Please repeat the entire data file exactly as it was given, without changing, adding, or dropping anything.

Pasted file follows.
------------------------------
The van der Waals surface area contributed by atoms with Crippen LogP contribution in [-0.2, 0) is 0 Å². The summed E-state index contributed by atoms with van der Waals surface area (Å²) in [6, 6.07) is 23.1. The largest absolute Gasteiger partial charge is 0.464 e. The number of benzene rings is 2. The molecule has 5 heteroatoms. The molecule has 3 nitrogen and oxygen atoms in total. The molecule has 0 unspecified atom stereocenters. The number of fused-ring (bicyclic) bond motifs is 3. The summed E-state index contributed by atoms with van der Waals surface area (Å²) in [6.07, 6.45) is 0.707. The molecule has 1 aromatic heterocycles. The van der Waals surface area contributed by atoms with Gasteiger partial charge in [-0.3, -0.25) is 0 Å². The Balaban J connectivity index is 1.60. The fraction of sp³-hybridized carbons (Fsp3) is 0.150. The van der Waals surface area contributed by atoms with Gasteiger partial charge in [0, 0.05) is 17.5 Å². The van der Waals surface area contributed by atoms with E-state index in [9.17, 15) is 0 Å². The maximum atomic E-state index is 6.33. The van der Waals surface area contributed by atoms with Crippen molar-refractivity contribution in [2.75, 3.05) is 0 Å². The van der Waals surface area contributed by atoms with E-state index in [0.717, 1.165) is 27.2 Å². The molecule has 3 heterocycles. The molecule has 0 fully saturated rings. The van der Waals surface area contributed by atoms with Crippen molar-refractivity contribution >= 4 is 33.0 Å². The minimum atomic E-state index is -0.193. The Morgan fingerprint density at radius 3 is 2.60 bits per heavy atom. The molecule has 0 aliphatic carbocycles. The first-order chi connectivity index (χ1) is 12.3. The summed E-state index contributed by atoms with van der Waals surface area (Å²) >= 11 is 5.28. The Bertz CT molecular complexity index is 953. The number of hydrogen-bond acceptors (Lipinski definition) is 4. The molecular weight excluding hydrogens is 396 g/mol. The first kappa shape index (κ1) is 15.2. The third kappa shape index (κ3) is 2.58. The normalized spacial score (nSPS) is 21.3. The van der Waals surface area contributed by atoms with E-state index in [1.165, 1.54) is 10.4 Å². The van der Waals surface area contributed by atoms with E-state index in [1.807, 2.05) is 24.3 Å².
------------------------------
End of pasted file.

The van der Waals surface area contributed by atoms with Crippen LogP contribution in [-0.2, 0) is 0 Å². The summed E-state index contributed by atoms with van der Waals surface area (Å²) in [6, 6.07) is 23.1. The largest absolute Gasteiger partial charge is 0.464 e. The number of benzene rings is 2. The molecule has 5 heteroatoms. The molecule has 3 nitrogen and oxygen atoms in total. The molecule has 0 unspecified atom stereocenters. The number of fused-ring (bicyclic) bond motifs is 3. The summed E-state index contributed by atoms with van der Waals surface area (Å²) in [6.07, 6.45) is 0.707. The molecule has 1 aromatic heterocycles. The van der Waals surface area contributed by atoms with Gasteiger partial charge in [-0.3, -0.25) is 0 Å². The Balaban J connectivity index is 1.60. The fraction of sp³-hybridized carbons (Fsp3) is 0.150. The van der Waals surface area contributed by atoms with Gasteiger partial charge in [0, 0.05) is 17.5 Å². The van der Waals surface area contributed by atoms with E-state index in [9.17, 15) is 0 Å². The maximum atomic E-state index is 6.33. The van der Waals surface area contributed by atoms with Crippen molar-refractivity contribution in [2.75, 3.05) is 0 Å². The van der Waals surface area contributed by atoms with E-state index in [0.717, 1.165) is 27.2 Å². The molecule has 3 heterocycles. The molecule has 0 fully saturated rings. The van der Waals surface area contributed by atoms with Crippen molar-refractivity contribution >= 4 is 33.0 Å². The minimum atomic E-state index is -0.193. The Morgan fingerprint density at radius 3 is 2.60 bits per heavy atom. The molecule has 0 aliphatic carbocycles. The first-order chi connectivity index (χ1) is 12.3. The summed E-state index contributed by atoms with van der Waals surface area (Å²) >= 11 is 5.28. The Bertz CT molecular complexity index is 953. The number of hydrogen-bond acceptors (Lipinski definition) is 4. The molecular weight excluding hydrogens is 396 g/mol. The first kappa shape index (κ1) is 15.2. The third kappa shape index (κ3) is 2.58. The normalized spacial score (nSPS) is 21.3. The van der Waals surface area contributed by atoms with E-state index in [1.165, 1.54) is 10.4 Å². The van der Waals surface area contributed by atoms with E-state index in [1.807, 2.05) is 24.3 Å².